During war, there are no holidays. But historian Stanley Weintraub knows well that holidays can affect the way war is waged, from the celebrated Christmas Truce of World War I to Hitler's brutal attack during the final winter of World War II.
In his new book, 11 Days in December: Christmas at the Bulge, 1944, Weintraub shows how Hitler took advantage of the Allies' Yuletide cheer to launch the 1944 surprise attack that became known as the Battle of the Bulge, one of the bloodiest clashes of the war.
So imminent was an Allied victory in those waning weeks of the European theater that some troops had already taken leave from the front to enjoy the holiday in Paris. Hitler was counting on just such a seasonal lapse as he secretly amassed his remaining ragtag divisions in the Ardennes Forest for one last offensive. The Nazis, short on strategy, were helped by 10 days of driving snow and rain that prompted Gen. George Patton's famous plea to God, "Sir, whose side are you on?"
The weather cleared as Patton requested, Allied air strikes commenced, and ground troops converged to take Bastogne on Dec. 26, effectively ending Hitler's conquest. As Weintraub illustrated in his two previous books, General Washington's Christmas Farewell and Silent Night: The Remarkable Christmas Truce of 1914, Christmas and other religious observances often play pivotal roles in military history.
"The Japanese, for example, planned the Pearl Harbor attack for Sunday. Very often, major offensive surprise attacks occur on a Sunday because it is assumed that, in a largely Christian West, Sunday will be a time when people are less alert and will be doing other things," says Weintraub, the Evan Pugh Professor Emeritus of Arts and Humanities at Penn State.
The Germans were equally aware that, with the war in its 11th hour, Allied troops were less inclined to take risks. " The Germans would broadcast over loudspeakers, 'How would you like to die for Christmas?'" he says. "They counted on a relaxation at Christmas, and they were quite right." The Allied commanders couldn't have been more different in style or temperament. British Field Marshal Montgomery, whose troops had suffered most in the early years of the war, was a national hero and cautious to a fault. Omar Bradley, pulled from the Pacific theater, was a fish out of water. George Patton, a born warrior and deeply religious man, saw no contradiction in asking God for good killing weather.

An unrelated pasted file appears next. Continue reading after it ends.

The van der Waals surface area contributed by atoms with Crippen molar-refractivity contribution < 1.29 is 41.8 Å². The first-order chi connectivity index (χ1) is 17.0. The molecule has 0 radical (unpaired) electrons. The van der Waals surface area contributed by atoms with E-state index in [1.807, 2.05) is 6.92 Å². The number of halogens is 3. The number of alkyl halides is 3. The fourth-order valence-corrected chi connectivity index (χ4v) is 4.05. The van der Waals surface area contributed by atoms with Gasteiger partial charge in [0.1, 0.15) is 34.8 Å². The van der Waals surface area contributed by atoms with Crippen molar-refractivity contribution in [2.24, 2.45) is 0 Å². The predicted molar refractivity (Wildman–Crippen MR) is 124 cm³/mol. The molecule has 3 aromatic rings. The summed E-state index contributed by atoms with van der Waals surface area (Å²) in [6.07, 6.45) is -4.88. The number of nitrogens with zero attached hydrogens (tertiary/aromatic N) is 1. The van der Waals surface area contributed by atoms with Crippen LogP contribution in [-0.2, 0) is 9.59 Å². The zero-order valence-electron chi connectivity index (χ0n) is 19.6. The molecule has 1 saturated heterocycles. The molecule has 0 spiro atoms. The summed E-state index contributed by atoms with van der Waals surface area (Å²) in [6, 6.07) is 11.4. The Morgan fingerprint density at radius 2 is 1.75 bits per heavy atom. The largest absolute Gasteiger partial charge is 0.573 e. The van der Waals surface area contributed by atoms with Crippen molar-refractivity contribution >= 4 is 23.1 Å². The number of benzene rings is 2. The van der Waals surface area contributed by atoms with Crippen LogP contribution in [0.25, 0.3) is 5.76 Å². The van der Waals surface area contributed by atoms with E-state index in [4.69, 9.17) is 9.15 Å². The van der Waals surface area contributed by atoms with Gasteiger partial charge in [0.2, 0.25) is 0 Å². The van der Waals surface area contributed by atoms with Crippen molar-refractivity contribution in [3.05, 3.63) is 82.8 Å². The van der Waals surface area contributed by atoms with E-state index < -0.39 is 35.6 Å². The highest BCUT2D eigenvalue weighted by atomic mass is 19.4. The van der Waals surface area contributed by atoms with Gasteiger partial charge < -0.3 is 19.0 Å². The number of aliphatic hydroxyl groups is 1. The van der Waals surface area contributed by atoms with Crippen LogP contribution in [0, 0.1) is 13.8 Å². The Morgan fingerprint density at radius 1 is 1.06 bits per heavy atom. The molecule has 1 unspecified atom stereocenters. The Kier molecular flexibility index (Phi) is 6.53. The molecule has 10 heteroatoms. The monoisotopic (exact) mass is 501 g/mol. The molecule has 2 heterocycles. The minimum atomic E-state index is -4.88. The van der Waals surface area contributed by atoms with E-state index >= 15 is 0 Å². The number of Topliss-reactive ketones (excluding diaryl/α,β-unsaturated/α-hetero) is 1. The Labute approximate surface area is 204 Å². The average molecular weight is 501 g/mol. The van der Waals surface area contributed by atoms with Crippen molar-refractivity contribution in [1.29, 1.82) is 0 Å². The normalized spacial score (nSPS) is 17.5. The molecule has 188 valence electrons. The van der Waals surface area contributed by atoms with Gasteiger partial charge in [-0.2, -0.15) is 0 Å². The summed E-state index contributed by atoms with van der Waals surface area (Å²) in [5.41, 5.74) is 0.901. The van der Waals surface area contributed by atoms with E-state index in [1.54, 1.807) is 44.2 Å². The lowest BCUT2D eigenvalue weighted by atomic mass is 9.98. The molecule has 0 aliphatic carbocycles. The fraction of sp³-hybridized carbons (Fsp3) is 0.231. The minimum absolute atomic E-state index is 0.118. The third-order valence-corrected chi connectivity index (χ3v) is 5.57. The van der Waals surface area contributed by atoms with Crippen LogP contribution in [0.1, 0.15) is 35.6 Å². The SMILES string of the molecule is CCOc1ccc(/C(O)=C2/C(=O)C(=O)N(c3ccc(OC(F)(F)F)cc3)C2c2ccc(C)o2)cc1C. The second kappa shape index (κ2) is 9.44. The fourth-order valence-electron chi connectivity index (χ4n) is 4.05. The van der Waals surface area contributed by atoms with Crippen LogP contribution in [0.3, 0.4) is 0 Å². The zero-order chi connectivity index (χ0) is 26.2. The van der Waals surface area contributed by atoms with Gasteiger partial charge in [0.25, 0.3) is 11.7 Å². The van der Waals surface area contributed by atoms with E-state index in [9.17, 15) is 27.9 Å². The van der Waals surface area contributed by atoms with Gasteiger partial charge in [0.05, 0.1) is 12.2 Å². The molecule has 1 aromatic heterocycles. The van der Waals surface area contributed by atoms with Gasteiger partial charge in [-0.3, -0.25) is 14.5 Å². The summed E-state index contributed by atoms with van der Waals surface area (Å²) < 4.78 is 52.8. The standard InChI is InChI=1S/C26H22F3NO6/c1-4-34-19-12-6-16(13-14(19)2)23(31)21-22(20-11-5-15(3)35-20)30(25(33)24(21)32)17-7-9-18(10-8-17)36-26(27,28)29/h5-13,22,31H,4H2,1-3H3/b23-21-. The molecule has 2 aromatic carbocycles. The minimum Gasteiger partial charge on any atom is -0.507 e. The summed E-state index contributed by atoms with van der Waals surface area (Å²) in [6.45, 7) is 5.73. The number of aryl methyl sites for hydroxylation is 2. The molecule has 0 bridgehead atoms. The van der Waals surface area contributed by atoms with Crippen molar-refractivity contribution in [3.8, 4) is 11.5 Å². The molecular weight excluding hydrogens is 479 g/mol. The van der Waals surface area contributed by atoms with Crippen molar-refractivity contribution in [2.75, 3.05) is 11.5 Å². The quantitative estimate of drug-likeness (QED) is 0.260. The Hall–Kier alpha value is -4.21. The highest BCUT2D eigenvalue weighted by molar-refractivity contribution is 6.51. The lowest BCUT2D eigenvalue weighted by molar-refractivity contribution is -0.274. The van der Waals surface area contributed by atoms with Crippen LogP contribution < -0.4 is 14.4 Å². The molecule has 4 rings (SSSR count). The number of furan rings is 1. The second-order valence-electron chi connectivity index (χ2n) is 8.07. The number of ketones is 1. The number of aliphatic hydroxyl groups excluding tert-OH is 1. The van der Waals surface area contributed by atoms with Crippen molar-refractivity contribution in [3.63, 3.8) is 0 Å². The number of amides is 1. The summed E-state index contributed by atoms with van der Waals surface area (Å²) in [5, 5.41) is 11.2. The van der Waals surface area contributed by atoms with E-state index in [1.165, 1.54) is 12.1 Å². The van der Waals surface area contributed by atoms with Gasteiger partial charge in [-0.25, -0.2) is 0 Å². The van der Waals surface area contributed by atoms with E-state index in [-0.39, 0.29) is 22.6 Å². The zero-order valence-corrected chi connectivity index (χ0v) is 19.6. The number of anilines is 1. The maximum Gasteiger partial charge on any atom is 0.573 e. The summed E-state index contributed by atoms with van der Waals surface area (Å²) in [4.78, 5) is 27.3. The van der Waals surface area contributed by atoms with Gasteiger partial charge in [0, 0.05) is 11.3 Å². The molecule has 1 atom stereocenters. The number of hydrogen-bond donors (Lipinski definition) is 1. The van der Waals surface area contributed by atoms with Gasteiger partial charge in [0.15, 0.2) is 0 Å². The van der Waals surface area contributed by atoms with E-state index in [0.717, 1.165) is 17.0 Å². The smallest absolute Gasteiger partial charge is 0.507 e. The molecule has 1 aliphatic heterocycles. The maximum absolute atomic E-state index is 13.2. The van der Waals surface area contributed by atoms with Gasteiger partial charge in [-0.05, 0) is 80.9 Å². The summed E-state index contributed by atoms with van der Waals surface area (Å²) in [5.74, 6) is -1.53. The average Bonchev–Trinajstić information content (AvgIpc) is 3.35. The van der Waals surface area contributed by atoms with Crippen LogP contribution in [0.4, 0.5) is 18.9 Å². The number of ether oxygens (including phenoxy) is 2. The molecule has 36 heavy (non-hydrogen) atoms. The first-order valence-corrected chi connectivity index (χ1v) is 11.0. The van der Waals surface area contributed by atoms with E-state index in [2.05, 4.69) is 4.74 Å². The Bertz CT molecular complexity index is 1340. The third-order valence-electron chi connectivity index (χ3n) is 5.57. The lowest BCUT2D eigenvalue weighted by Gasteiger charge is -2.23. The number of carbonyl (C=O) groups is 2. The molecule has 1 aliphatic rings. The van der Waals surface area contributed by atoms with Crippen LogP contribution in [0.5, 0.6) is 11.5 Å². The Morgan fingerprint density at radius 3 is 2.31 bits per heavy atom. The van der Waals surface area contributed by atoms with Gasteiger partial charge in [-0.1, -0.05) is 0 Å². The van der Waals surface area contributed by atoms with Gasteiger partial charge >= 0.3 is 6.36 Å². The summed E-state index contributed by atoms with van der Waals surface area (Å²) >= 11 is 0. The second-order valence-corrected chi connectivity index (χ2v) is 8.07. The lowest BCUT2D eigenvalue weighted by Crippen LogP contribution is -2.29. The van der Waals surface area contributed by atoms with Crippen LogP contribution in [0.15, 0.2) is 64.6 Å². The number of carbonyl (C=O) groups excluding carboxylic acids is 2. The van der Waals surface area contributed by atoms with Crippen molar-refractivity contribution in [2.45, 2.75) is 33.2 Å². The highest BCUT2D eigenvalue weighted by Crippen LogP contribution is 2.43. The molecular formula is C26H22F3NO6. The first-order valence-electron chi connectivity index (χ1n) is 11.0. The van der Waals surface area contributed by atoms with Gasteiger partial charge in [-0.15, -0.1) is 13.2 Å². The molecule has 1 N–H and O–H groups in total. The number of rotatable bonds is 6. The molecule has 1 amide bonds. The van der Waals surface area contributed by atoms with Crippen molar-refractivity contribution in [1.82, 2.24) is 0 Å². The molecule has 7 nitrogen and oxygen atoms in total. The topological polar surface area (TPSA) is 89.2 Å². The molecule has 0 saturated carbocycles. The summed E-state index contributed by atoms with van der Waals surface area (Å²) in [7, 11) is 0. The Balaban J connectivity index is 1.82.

"The real hero was George Patton. He was a fighting general and the troops loved him," says Weintraub. "He was certainly the most aggressive general, but he was off-the-wall; there was no one like him. When he was killed in an automobile crash at the end of the war, I think it might have been the best end for him because he was not a civilian. He was not the kind of person who could sit at a desk." Weintraub leavens his military history with celebrity cameos. Sultry Marlene Dietrich receives frostbite and lice in return for her Christmas goodwill tour to the front, where she exchanged intimate holiday greetings with several officers including Patton. David Niven, then an unknown British intelligence officer, tries to keep Allied codes current to thwart German spies. Even Kurt Vonnegut Jr. is spotted en route to Dresden his experiences there inspired Slaughterhouse-Five.
Weintraub saw two Christmases on the front lines first-hand as a soldier in the 8th Army Division in Korea. "Because the cultures were so different, we could not have a Christmas in which the enemy across the line celebrated, too," he says. The same holds true today in Iraq. Barring a sudden outbreak of hostilities between the United States and Canada, he sees little opportunity for Christmas to play a major role in wars to come.
"I don't think it could happen today. The idea of a common Western culture in which Christmas is both a secular and a religious holiday shared by the enemy as well just can't happen anymore."
Jay MacDonald will celebrate the holidays at his new home in Austin, Texas.